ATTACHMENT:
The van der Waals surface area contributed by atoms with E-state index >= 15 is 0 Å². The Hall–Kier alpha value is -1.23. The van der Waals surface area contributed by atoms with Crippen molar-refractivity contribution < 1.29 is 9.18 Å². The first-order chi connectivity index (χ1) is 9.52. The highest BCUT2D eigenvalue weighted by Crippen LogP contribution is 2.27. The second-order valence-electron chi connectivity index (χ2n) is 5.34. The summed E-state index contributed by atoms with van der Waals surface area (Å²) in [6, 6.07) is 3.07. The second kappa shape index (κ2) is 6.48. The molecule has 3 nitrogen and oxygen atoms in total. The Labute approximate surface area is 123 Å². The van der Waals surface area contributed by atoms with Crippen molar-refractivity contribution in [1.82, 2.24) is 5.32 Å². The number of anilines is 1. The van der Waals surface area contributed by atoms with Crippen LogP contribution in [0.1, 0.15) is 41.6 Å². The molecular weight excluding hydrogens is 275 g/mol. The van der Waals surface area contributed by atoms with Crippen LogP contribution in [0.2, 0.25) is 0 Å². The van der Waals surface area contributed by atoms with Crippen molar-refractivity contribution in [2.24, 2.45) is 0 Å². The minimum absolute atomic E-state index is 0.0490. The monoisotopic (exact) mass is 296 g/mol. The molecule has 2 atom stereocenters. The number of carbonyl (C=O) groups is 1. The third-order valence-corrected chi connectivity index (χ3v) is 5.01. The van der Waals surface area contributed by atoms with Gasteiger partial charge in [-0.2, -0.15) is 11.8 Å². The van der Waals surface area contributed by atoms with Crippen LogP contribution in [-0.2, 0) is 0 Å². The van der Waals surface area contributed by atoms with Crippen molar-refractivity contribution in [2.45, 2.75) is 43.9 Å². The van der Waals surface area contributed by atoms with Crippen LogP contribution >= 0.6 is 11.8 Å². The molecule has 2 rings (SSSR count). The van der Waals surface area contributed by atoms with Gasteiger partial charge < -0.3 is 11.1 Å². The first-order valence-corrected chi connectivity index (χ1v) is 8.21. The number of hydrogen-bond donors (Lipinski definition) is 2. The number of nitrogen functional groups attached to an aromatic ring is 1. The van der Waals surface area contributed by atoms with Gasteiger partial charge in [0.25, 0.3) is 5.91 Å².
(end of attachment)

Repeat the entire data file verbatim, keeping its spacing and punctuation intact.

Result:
The van der Waals surface area contributed by atoms with E-state index >= 15 is 0 Å². The Hall–Kier alpha value is -1.23. The van der Waals surface area contributed by atoms with Crippen molar-refractivity contribution < 1.29 is 9.18 Å². The first-order chi connectivity index (χ1) is 9.52. The highest BCUT2D eigenvalue weighted by Crippen LogP contribution is 2.27. The second-order valence-electron chi connectivity index (χ2n) is 5.34. The summed E-state index contributed by atoms with van der Waals surface area (Å²) in [6, 6.07) is 3.07. The second kappa shape index (κ2) is 6.48. The molecule has 3 nitrogen and oxygen atoms in total. The Labute approximate surface area is 123 Å². The van der Waals surface area contributed by atoms with Crippen molar-refractivity contribution in [1.82, 2.24) is 5.32 Å². The number of anilines is 1. The van der Waals surface area contributed by atoms with Crippen LogP contribution in [0.1, 0.15) is 41.6 Å². The molecular weight excluding hydrogens is 275 g/mol. The van der Waals surface area contributed by atoms with Crippen LogP contribution in [0.2, 0.25) is 0 Å². The van der Waals surface area contributed by atoms with Crippen molar-refractivity contribution in [2.24, 2.45) is 0 Å². The minimum absolute atomic E-state index is 0.0490. The monoisotopic (exact) mass is 296 g/mol. The molecule has 2 atom stereocenters. The number of carbonyl (C=O) groups is 1. The third-order valence-corrected chi connectivity index (χ3v) is 5.01. The van der Waals surface area contributed by atoms with Gasteiger partial charge in [-0.2, -0.15) is 11.8 Å². The van der Waals surface area contributed by atoms with Crippen LogP contribution in [-0.2, 0) is 0 Å². The van der Waals surface area contributed by atoms with Crippen molar-refractivity contribution in [2.45, 2.75) is 43.9 Å². The van der Waals surface area contributed by atoms with Crippen LogP contribution >= 0.6 is 11.8 Å². The molecule has 2 rings (SSSR count). The van der Waals surface area contributed by atoms with Gasteiger partial charge < -0.3 is 11.1 Å². The first-order valence-corrected chi connectivity index (χ1v) is 8.21. The number of hydrogen-bond donors (Lipinski definition) is 2. The number of nitrogen functional groups attached to an aromatic ring is 1. The van der Waals surface area contributed by atoms with Gasteiger partial charge in [0.25, 0.3) is 5.91 Å².